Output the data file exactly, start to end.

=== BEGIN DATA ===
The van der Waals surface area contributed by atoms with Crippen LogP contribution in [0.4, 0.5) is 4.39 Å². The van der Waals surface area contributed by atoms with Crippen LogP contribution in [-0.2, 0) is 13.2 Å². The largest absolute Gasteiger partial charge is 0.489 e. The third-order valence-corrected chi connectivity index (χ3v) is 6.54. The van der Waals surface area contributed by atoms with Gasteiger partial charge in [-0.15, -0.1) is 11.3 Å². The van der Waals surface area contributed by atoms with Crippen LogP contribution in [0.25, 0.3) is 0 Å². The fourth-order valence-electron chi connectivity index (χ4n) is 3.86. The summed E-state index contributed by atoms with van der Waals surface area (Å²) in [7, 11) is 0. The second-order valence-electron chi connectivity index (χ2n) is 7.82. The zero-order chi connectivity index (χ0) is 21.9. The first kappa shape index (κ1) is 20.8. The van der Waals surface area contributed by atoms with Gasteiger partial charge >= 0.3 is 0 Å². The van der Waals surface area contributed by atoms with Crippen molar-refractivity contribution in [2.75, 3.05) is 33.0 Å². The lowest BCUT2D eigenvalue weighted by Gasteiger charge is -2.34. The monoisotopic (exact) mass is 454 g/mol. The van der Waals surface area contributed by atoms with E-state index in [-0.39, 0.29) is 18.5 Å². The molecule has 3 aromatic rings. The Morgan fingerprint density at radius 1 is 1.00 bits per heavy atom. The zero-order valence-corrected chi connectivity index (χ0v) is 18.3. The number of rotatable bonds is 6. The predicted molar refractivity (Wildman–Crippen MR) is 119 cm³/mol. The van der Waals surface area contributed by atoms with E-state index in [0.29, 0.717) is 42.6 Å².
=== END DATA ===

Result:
The van der Waals surface area contributed by atoms with Crippen LogP contribution in [0.4, 0.5) is 4.39 Å². The van der Waals surface area contributed by atoms with Crippen LogP contribution in [-0.2, 0) is 13.2 Å². The largest absolute Gasteiger partial charge is 0.489 e. The third-order valence-corrected chi connectivity index (χ3v) is 6.54. The van der Waals surface area contributed by atoms with Gasteiger partial charge in [-0.15, -0.1) is 11.3 Å². The van der Waals surface area contributed by atoms with Crippen LogP contribution in [0.25, 0.3) is 0 Å². The fourth-order valence-electron chi connectivity index (χ4n) is 3.86. The summed E-state index contributed by atoms with van der Waals surface area (Å²) in [7, 11) is 0. The second-order valence-electron chi connectivity index (χ2n) is 7.82. The zero-order chi connectivity index (χ0) is 21.9. The first kappa shape index (κ1) is 20.8. The van der Waals surface area contributed by atoms with Gasteiger partial charge >= 0.3 is 0 Å². The van der Waals surface area contributed by atoms with Crippen molar-refractivity contribution in [2.75, 3.05) is 33.0 Å². The lowest BCUT2D eigenvalue weighted by Gasteiger charge is -2.34. The monoisotopic (exact) mass is 454 g/mol. The van der Waals surface area contributed by atoms with E-state index in [-0.39, 0.29) is 18.5 Å². The molecule has 3 aromatic rings. The Morgan fingerprint density at radius 1 is 1.00 bits per heavy atom. The zero-order valence-corrected chi connectivity index (χ0v) is 18.3. The number of rotatable bonds is 6. The predicted molar refractivity (Wildman–Crippen MR) is 119 cm³/mol. The van der Waals surface area contributed by atoms with E-state index in [0.29, 0.717) is 42.6 Å².